The scientists from Heidelberg and Würzburg examined brains and spinal cords of animals at different stages of the disease with the new contrast medium and found significantly more inflammatory lesions than with conventional contrast media. Examinations of tissue sections from these lesions showed that these were actually foci of inflammation. The application of this new contrast medium was clearly superior to conventional contrast media, especially for the spinal cord or optical nerve, nerve regions that are particularly difficult to examine on MRI.

New contrast medium accumulates better in MS lesions

The results of the study could help dramatically improve the diagnostic work-up in MS with a potential impact on early treatment. "MS is the most frequent cause of occupational disability and handicap in young adults", explains Professor Bendszus. "New therapies have a positive influence on the course of the disease, but are often not initiated at early stages since the diagnosis of MS is not yet established. "

The new contrast medium gadofluorine M supposedly visualizes MS lesions better because it binds especially well to certain components of the extracellular matrix of inflammatory foci. Because of this, it accumulates in these lesions in higher concentrations.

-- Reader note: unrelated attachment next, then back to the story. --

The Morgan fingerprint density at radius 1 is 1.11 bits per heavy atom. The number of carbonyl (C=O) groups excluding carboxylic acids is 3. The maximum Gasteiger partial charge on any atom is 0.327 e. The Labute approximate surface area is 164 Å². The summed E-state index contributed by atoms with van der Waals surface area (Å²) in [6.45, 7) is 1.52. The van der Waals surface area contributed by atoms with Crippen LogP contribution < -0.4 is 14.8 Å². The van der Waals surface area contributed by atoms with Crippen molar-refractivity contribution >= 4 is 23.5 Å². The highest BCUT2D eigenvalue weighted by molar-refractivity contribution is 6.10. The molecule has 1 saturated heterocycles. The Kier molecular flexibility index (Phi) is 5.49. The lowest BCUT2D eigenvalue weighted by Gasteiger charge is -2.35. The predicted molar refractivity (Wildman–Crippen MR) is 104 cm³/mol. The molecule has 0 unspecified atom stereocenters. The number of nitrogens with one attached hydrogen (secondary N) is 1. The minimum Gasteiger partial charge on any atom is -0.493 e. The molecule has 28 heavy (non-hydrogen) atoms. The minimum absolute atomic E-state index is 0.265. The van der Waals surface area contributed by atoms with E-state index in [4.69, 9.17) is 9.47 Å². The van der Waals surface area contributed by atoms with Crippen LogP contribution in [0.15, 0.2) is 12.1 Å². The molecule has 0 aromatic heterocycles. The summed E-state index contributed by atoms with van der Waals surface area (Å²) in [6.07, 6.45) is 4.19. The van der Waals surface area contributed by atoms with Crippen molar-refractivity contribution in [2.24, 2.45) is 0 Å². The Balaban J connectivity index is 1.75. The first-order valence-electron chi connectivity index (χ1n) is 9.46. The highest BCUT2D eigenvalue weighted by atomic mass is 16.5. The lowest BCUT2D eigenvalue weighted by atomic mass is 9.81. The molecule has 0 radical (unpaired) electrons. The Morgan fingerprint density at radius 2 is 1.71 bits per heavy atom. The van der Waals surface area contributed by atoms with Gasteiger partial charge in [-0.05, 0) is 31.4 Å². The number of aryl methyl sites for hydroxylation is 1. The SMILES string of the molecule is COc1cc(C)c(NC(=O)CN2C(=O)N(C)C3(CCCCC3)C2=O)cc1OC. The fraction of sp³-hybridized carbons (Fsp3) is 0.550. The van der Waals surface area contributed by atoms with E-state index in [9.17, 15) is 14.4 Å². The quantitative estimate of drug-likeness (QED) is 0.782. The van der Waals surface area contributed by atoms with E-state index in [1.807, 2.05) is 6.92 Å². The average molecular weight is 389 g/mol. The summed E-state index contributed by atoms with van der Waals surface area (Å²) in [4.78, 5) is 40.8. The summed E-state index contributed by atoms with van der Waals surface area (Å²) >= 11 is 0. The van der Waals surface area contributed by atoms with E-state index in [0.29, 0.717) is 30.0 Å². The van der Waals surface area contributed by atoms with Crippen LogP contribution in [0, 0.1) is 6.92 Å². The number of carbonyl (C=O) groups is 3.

Now, the next objective of the interdisciplinary working group is to further develop the new MRI contrast medium for application in clinical practice. As of now, the contrast medium is not yet approved. Additional preclinical tests are necessary for the planned clinical application.

Dr. Martin Bendszus | EurekAlert!
Further information:
http://www.med.uni-heidelberg.de

More articles from Medical Engineering:

nachricht 3-D visualization of the pancreas -- new tool in diabetes research
15.03.2017 | Umea University

nachricht New PET radiotracer identifies inflammation in life-threatening atherosclerosis